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dc.contributor.authorBenson, Anna-Marie
dc.date.accessioned2015-03-16T23:46:03Z
dc.date.available2015-03-16T23:46:03Z
dc.date.issued2000-08
dc.identifier.urihttp://hdl.handle.net/11122/5126
dc.descriptionThesis (M.S.) University of Alaska Fairbanks, 2000en_US
dc.description.abstractAspects of migration, fattening, and molt in trans-continental passerine migrants were examined during spring and autumn migration in Fairbanks, Alaska (64°50’ N, 147°50’ W). From 1992-1998, 25,718 birds of 18 species were banded. Based on median dates of spring and autumn passage, species-level estimates of the duration of breeding range occupation ranged from 48 to 129 days. Adults departed significantly later than immatures in 11 of the 18 species examined and significantly earlier than immatures in only one species, the Alder Flycatcher. Adults had significantly higher fat scores than immatures in most species, but these differences were attributable to the influence of ambient temperatures, length of preceding night, and the time of day the bird was captured. Adults of many species overlapped the final stages of the prebasic molt with autumn migration, and individuals that did so had less stored fat than those that were not molting.en_US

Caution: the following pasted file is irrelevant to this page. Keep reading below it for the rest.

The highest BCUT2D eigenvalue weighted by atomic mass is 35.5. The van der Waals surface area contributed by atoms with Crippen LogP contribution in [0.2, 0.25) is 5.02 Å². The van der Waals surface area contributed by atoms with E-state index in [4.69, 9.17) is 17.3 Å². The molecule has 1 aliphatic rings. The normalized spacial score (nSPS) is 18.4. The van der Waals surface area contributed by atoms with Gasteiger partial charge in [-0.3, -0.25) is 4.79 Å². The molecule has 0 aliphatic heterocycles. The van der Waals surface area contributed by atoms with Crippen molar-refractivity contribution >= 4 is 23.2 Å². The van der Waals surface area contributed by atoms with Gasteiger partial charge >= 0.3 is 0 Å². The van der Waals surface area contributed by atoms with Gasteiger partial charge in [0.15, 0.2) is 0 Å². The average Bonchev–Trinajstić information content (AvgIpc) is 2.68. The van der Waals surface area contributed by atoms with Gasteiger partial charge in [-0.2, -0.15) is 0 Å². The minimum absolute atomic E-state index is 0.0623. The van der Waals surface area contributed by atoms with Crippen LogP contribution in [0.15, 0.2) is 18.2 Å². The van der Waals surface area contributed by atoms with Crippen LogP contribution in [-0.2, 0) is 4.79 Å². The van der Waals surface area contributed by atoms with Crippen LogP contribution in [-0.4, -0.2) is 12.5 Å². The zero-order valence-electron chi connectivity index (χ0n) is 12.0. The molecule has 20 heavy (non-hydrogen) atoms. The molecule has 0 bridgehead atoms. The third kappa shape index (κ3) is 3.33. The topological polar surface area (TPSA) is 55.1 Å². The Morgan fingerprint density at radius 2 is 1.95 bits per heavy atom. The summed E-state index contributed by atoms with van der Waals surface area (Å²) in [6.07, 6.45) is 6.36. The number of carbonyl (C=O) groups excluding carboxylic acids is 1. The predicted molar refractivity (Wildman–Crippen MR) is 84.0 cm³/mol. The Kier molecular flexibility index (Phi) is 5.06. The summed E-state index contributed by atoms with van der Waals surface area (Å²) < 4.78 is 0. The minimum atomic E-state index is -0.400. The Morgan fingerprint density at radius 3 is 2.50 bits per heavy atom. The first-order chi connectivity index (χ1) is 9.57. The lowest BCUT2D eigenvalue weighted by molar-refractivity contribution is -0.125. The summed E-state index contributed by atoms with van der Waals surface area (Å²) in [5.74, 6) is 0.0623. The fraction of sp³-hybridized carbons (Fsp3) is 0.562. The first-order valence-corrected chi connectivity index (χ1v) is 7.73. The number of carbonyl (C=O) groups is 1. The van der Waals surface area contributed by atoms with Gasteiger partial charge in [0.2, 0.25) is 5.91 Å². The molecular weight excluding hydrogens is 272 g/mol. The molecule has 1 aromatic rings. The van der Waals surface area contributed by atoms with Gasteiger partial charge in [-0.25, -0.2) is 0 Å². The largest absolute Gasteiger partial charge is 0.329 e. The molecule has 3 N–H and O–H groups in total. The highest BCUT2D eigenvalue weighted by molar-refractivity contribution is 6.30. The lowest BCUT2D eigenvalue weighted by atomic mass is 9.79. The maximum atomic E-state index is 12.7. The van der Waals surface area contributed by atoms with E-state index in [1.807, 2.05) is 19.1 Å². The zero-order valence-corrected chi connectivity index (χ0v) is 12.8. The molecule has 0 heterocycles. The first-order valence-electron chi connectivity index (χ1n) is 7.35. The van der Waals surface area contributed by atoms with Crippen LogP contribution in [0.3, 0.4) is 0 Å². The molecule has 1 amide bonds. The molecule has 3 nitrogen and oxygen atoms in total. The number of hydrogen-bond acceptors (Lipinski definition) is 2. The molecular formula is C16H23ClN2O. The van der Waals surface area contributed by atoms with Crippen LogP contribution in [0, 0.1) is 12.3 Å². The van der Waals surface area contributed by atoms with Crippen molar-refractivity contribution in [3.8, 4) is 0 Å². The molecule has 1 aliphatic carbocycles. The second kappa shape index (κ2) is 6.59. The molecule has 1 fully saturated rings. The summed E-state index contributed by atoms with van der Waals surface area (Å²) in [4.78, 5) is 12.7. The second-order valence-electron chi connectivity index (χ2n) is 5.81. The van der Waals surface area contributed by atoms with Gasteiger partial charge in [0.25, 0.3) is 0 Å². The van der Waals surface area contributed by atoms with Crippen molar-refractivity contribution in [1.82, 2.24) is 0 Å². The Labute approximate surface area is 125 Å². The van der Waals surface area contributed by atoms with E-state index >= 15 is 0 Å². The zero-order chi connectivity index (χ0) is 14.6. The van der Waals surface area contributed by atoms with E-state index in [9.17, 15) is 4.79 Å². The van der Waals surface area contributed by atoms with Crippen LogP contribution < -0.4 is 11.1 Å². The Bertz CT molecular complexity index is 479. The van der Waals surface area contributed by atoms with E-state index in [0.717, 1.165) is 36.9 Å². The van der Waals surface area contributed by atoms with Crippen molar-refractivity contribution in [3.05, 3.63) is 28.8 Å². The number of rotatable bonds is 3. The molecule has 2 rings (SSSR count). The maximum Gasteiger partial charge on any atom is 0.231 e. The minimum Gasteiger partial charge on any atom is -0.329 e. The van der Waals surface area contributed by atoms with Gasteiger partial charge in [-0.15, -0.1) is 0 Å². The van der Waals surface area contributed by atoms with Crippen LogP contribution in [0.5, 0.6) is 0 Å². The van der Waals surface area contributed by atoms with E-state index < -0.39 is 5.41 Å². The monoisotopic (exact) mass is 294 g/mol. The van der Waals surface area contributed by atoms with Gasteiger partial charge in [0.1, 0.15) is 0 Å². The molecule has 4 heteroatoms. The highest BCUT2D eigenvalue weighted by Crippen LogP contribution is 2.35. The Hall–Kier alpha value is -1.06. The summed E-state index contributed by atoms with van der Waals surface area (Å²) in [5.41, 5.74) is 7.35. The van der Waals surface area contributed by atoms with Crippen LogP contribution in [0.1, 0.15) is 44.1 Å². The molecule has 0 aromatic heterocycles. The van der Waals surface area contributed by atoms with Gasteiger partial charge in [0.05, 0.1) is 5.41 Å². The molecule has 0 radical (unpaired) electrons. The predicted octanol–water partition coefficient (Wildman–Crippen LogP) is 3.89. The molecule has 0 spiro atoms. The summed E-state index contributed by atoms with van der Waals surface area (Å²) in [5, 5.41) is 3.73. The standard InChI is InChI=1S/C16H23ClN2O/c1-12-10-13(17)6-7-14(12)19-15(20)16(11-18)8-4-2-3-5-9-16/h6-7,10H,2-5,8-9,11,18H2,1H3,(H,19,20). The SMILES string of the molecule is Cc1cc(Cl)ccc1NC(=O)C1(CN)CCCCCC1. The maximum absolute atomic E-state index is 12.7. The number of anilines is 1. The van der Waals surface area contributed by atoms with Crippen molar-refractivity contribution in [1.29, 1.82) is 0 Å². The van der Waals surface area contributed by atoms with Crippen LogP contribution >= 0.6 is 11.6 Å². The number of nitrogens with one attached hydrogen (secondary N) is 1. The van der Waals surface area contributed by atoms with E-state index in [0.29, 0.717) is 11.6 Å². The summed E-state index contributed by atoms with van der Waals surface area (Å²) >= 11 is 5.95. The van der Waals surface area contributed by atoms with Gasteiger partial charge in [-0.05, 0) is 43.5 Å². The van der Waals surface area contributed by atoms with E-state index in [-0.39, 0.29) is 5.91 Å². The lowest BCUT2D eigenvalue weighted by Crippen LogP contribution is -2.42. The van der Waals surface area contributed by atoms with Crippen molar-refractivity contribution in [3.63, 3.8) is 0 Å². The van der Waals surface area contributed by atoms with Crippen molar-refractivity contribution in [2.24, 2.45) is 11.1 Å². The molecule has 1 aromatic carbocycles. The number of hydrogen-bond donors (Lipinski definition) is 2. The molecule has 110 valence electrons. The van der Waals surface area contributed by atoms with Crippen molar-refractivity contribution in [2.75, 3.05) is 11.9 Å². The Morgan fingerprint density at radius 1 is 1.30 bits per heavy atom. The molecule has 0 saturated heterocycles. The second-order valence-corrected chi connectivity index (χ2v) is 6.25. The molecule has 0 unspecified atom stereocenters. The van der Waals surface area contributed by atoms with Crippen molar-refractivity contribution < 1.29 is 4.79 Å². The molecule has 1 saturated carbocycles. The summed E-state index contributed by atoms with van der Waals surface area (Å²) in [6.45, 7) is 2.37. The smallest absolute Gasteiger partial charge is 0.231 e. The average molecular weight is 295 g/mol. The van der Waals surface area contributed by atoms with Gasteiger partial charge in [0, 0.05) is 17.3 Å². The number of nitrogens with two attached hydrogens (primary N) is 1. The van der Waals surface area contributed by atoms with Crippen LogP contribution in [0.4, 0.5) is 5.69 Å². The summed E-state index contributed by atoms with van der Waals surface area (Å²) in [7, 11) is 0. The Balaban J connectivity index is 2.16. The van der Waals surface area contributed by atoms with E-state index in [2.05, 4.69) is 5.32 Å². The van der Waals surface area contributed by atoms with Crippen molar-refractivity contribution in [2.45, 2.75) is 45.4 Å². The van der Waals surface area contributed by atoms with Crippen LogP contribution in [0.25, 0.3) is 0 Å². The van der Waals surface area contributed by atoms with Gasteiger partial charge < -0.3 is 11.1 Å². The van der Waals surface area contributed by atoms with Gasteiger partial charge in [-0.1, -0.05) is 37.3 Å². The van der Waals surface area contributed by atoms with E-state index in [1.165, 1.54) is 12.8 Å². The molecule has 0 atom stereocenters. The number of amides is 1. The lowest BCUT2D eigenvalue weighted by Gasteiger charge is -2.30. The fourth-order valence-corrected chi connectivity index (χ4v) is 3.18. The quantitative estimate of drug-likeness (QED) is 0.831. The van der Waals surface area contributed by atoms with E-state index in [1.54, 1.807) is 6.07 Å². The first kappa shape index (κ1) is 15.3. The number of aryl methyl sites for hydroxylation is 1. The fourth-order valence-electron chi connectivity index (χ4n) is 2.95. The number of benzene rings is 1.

dc.language.isoen_USen_US
dc.titleTemporal patterns of migration, molt, and fat storage among high-latitude passerine migrantsen_US
dc.typeThesisen_US
dc.type.degreemsen_US
dc.identifier.departmentBiology and Wildlifeen_US
refterms.dateFOA2020-03-13T01:13:33Z


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